Protesters demonstrating to protect Mendoza’s natural resources have chalked up a major victory, after provincial lawmakers voted Monday to repeal recent and controversial modifications to Law 7722.
Both upper and lower houses voted to restore the legislation to its previous incarnation, eliminating changes. Sweeping reforms to the legislation – first introduced in 2007 – had been agreed by lawmakers on both aisles last month, prompting social outcry.
The news is a huge victory for environmental activists and protesters, who have taken to the streets in huge numbers to denounce the alterations, which they argued would have paved the way for the use of substances, such as cyanide and sulphuric acid, in mining projects in the famous wine-producing region.
Governor Rodolfo Suárez, the UCR-Radical governor who was sworn into office on December 10, announced last Friday that he would not sign the new law into effect after meeting with 17 mayors from across the province at Government House in Mendoza City.
“For mining exploration [to take place] two conditions were needed. On the one hand, it is carried out with strict controls and, on the other, with social consensus,” Suárez said at a press conference last week. “That social licence does not exist in Mendoza.”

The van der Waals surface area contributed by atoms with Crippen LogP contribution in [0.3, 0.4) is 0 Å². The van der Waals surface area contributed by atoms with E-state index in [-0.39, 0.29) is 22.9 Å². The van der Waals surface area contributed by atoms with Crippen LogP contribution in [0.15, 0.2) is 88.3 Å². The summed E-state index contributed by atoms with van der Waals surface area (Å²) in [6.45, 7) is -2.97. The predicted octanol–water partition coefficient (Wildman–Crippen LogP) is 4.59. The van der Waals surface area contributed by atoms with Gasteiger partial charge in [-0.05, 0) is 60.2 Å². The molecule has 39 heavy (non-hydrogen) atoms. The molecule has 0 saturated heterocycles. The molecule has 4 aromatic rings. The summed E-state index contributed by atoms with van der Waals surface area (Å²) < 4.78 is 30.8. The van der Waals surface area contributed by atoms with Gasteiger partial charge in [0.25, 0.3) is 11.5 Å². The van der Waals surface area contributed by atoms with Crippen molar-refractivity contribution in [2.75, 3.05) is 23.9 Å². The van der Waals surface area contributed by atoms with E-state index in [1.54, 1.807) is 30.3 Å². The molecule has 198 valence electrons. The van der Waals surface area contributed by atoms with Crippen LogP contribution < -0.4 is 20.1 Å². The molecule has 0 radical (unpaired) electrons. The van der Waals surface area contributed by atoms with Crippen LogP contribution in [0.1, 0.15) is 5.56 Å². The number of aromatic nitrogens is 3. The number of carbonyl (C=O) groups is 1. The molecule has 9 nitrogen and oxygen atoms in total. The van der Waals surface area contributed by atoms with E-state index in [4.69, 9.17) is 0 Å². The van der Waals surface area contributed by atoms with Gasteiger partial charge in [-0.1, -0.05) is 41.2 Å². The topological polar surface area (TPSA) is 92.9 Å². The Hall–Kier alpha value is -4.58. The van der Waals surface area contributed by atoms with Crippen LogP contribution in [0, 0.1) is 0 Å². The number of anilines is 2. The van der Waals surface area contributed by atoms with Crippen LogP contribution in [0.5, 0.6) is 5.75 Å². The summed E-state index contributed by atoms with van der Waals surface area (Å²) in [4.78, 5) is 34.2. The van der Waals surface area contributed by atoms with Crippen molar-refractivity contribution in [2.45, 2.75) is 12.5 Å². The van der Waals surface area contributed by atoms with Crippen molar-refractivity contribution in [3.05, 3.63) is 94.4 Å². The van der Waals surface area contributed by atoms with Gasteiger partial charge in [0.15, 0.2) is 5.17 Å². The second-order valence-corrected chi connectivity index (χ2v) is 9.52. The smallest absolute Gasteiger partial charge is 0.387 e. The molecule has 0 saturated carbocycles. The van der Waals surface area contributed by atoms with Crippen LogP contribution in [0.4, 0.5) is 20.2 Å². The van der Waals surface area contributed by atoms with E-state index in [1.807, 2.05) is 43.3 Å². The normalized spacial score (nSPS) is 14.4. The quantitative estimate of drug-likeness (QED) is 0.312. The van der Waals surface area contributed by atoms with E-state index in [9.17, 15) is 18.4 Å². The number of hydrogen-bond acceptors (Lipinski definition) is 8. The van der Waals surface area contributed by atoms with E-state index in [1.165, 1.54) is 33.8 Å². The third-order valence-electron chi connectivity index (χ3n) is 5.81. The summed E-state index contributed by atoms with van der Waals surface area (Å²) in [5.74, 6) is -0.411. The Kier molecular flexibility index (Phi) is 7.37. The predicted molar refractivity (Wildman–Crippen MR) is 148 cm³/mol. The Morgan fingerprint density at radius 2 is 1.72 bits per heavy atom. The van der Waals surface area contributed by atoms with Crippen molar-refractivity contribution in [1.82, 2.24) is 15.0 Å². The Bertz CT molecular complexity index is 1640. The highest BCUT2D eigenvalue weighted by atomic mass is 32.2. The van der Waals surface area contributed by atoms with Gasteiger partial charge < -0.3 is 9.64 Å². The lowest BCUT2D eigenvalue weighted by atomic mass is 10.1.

“During [my election] campaign we said we were an open-door government that’s about dialogue. For that reason we have decided to send to the Legislature a bill for the repeal of the mining law,” he added
He admitted the pressure from the local people had informed the decision. In recent days, several local municipal leaders had threatened to call off the region’s famed Vendimia wine harvest festival.
During Monday’s legislative debate, many senators made reference to the popular mobilisations against the changes that had sprung up across the province.
Protests first erupted three weeks ago after lawmakers approved the modifications, which had previously restricted the use of dangerous chemicals in mining operations and blocked water-intensive projects in the region amid concerns over their environmental impact.
The provincial legislature originally green-lit the amendments with 36 votes in favour, 11 against, one abstention and one absence in the lower chamber, and 28 votes in favour and seven against in the upper chamber. It was approved thanks to an agreement between Radicals and Peronist lawmakers.
Speaking to the Times before Christmas, when the law was still due to come into effect, provincial lawmaker Jorge Difonso (Cambia Mendoza) described the amendments as “going against global trends.”
Difonso, a co-author of the original – and now restored – version of Law 7722 said loosening its restrictions would pose a threat to the quality of Mendoza’s soil and water.
“The mega-mining model is a real threat to of Mendoza’s water supply. Mendoza has been in a water crisis for 10 years,” he told the Times. “Our rivers and streams have 50 percent of their historical volume and mega-mining requires millions of litres of water, and introduces the risk of eventual contamination that can be caused by the use of certain chemicals. We understand clearly that the use of cyanide and sulphuric acid jeopardises water quality.”